Anti-fascism is not the way; popular education is. The new form of fascism that has emerged in the United States is a consequence of the fact that a sector of the people is angry about the decline of the nation from its once dominant position as an economic, political, and military superpower; about the increasing percentage of the population is that not white and not Christian; and about the apparent incapacity and indifference of the political establishment in the face of these developments. Many of our people are angry about these phenomena because they do not understand them. They do not understand the sources of the nation’s spectacular ascent and recent decline; the causes of uncontrolled international migration; and the narrow class interests that shape the actions of the elite. They have formulated a neofascist discourse that scapegoats immigrants, persons of color, Muslims, gays, and liberals; and that advocates military strength and economic nationalism. When they organize demonstrations to promote their causes, the necessary response is not counterdemonstrations, but the education of the people.
When I speak of education, I do not refer to what occurs in schools, colleges and universities, which cultivate a fragmented and distorted understanding of the nation and the world; nor do I refer to a media advertising campaign with the same limitations. Rather, what I have in mind is the development of people’s schools, which would conduct classes in homes, churches, temples, mosques, community centers, and other public buildings, with teachers who lead the people in on-going discussions of readings. The people’s schools would create a cadre of well-informed citizens, comprising fifteen to twenty percent of the people. The members of the cadre would be present in places of work and study and in neighborhoods, constantly present among the people, explaining and exhorting. If this educated vanguard can be effectively present among the people, modeling exemplary citizenship and informed understanding, the influence of neofascist tendencies would decline. Some members of the cadre could present themselves as candidates for public office at all levels, representing an alternative political party that is dedicated to popular education, modeling an alternative form of political leadership.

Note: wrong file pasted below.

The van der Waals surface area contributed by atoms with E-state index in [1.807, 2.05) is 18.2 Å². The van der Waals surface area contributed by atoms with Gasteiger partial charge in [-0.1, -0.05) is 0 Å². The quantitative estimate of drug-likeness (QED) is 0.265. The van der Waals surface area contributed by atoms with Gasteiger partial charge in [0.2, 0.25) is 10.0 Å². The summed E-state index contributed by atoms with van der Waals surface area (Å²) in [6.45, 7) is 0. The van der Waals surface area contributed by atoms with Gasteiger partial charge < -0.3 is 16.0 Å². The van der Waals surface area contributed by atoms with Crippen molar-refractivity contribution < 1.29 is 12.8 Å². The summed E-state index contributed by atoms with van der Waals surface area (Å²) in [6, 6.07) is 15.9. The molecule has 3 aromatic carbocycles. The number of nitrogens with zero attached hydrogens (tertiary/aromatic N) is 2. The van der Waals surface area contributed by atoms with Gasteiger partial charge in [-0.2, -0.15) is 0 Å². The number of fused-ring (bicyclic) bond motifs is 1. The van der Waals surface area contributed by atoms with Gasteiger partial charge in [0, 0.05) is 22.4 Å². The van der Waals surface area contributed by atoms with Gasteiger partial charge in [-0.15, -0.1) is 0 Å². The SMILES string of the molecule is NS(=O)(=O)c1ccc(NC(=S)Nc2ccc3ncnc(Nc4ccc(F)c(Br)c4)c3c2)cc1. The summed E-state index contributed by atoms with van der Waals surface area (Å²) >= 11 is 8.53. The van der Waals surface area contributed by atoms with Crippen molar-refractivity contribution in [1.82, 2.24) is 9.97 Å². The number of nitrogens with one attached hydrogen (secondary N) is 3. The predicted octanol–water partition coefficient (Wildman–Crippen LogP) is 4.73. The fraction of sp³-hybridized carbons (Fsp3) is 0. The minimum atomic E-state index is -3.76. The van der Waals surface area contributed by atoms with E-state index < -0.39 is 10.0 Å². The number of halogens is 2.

Anti-fascist counterdemonstrations escalate the conflict; they do not help the people to acquire the necessary understanding of the alternative road that the nation must find. At their best, they generate the competitive shouting of alternative slogans; and their worst, they degenerate into violence. Our strategy must not be to shout, and even less to fight; we must seek to explain, based on a lifetime commitment to deepening our own understanding of the contradictions and challenges that humanity confronts.
Nearly one hundred years ago, Lenin wrote of what he called the infantile disorder of the Left. It is an infirmity characterized by radical action based on superficial understanding. Lenin believed that infantile, unreflective extremism was causing serious harm to the communist movement, which at that historic moment had taken control of the state in Russia and had a significant presence among the political parties in Germany, England, Holland and France (see “The infantile disorder of the Left” 12/19/2016). In our time, infantile extremism is one of the principal sources of the limited influence of the Left in the nations of the North. Unfortunately, it is occurring during a historic moment in which the emergence of an intellectually mature and politically effective Left is an objective possibility in the North, given the profound and sustained crisis of the world-system and the renewal of the Third World popular movements.